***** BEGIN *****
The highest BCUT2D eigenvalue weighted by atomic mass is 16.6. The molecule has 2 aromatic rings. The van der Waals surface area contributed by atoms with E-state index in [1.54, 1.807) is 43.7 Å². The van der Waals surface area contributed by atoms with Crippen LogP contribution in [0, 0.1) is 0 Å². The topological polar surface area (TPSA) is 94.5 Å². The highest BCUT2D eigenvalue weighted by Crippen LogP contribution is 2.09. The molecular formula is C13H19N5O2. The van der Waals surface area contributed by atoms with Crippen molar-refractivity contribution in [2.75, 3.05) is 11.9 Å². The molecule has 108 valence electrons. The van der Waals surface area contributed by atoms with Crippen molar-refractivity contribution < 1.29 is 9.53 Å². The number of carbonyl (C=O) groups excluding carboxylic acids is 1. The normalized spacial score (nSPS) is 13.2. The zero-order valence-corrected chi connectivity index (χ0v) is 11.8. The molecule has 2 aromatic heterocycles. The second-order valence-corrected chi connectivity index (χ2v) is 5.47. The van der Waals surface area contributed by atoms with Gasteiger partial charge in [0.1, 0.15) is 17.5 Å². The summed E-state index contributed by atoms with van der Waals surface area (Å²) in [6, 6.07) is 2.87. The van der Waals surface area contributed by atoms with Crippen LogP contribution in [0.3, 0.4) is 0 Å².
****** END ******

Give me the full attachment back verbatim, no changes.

The highest BCUT2D eigenvalue weighted by atomic mass is 16.6. The molecule has 2 aromatic rings. The van der Waals surface area contributed by atoms with E-state index in [1.54, 1.807) is 43.7 Å². The van der Waals surface area contributed by atoms with Crippen LogP contribution in [0, 0.1) is 0 Å². The topological polar surface area (TPSA) is 94.5 Å². The highest BCUT2D eigenvalue weighted by Crippen LogP contribution is 2.09. The molecular formula is C13H19N5O2. The van der Waals surface area contributed by atoms with Crippen molar-refractivity contribution in [2.75, 3.05) is 11.9 Å². The molecule has 108 valence electrons. The van der Waals surface area contributed by atoms with Crippen molar-refractivity contribution < 1.29 is 9.53 Å². The number of carbonyl (C=O) groups excluding carboxylic acids is 1. The normalized spacial score (nSPS) is 13.2. The zero-order valence-corrected chi connectivity index (χ0v) is 11.8. The molecule has 2 aromatic heterocycles. The second-order valence-corrected chi connectivity index (χ2v) is 5.47. The van der Waals surface area contributed by atoms with Gasteiger partial charge in [0.1, 0.15) is 17.5 Å². The summed E-state index contributed by atoms with van der Waals surface area (Å²) in [6, 6.07) is 2.87. The van der Waals surface area contributed by atoms with Crippen LogP contribution in [0.3, 0.4) is 0 Å².